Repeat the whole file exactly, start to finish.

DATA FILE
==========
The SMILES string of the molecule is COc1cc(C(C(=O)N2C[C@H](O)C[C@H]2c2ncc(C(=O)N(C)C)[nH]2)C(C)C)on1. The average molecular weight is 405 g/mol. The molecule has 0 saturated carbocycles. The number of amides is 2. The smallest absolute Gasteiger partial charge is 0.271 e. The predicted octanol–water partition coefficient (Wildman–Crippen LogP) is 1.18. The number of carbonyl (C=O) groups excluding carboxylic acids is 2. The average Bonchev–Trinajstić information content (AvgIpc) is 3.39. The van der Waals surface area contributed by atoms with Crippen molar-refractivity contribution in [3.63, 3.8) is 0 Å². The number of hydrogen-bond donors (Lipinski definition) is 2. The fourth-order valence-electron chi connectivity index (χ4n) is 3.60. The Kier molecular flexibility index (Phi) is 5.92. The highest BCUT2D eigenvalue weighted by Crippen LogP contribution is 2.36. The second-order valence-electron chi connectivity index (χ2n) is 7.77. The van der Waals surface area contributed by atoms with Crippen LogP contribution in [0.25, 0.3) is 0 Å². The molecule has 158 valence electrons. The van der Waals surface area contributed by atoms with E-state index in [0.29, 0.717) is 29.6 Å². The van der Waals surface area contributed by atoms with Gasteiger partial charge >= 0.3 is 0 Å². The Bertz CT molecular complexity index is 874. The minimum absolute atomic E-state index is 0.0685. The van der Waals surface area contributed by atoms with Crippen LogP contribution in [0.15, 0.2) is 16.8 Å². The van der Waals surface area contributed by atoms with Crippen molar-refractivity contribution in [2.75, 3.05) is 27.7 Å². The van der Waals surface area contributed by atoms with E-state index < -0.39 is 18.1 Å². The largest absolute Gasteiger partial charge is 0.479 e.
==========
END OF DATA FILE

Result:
The SMILES string of the molecule is COc1cc(C(C(=O)N2C[C@H](O)C[C@H]2c2ncc(C(=O)N(C)C)[nH]2)C(C)C)on1. The average molecular weight is 405 g/mol. The molecule has 0 saturated carbocycles. The number of amides is 2. The smallest absolute Gasteiger partial charge is 0.271 e. The predicted octanol–water partition coefficient (Wildman–Crippen LogP) is 1.18. The number of carbonyl (C=O) groups excluding carboxylic acids is 2. The average Bonchev–Trinajstić information content (AvgIpc) is 3.39. The van der Waals surface area contributed by atoms with Crippen molar-refractivity contribution in [3.63, 3.8) is 0 Å². The number of hydrogen-bond donors (Lipinski definition) is 2. The fourth-order valence-electron chi connectivity index (χ4n) is 3.60. The Kier molecular flexibility index (Phi) is 5.92. The highest BCUT2D eigenvalue weighted by Crippen LogP contribution is 2.36. The second-order valence-electron chi connectivity index (χ2n) is 7.77. The van der Waals surface area contributed by atoms with Crippen LogP contribution in [0.25, 0.3) is 0 Å². The molecule has 158 valence electrons. The van der Waals surface area contributed by atoms with E-state index in [0.29, 0.717) is 29.6 Å². The van der Waals surface area contributed by atoms with Gasteiger partial charge >= 0.3 is 0 Å². The Bertz CT molecular complexity index is 874. The minimum absolute atomic E-state index is 0.0685. The van der Waals surface area contributed by atoms with Crippen LogP contribution in [0.15, 0.2) is 16.8 Å². The van der Waals surface area contributed by atoms with Crippen molar-refractivity contribution in [2.75, 3.05) is 27.7 Å². The van der Waals surface area contributed by atoms with E-state index < -0.39 is 18.1 Å². The largest absolute Gasteiger partial charge is 0.479 e.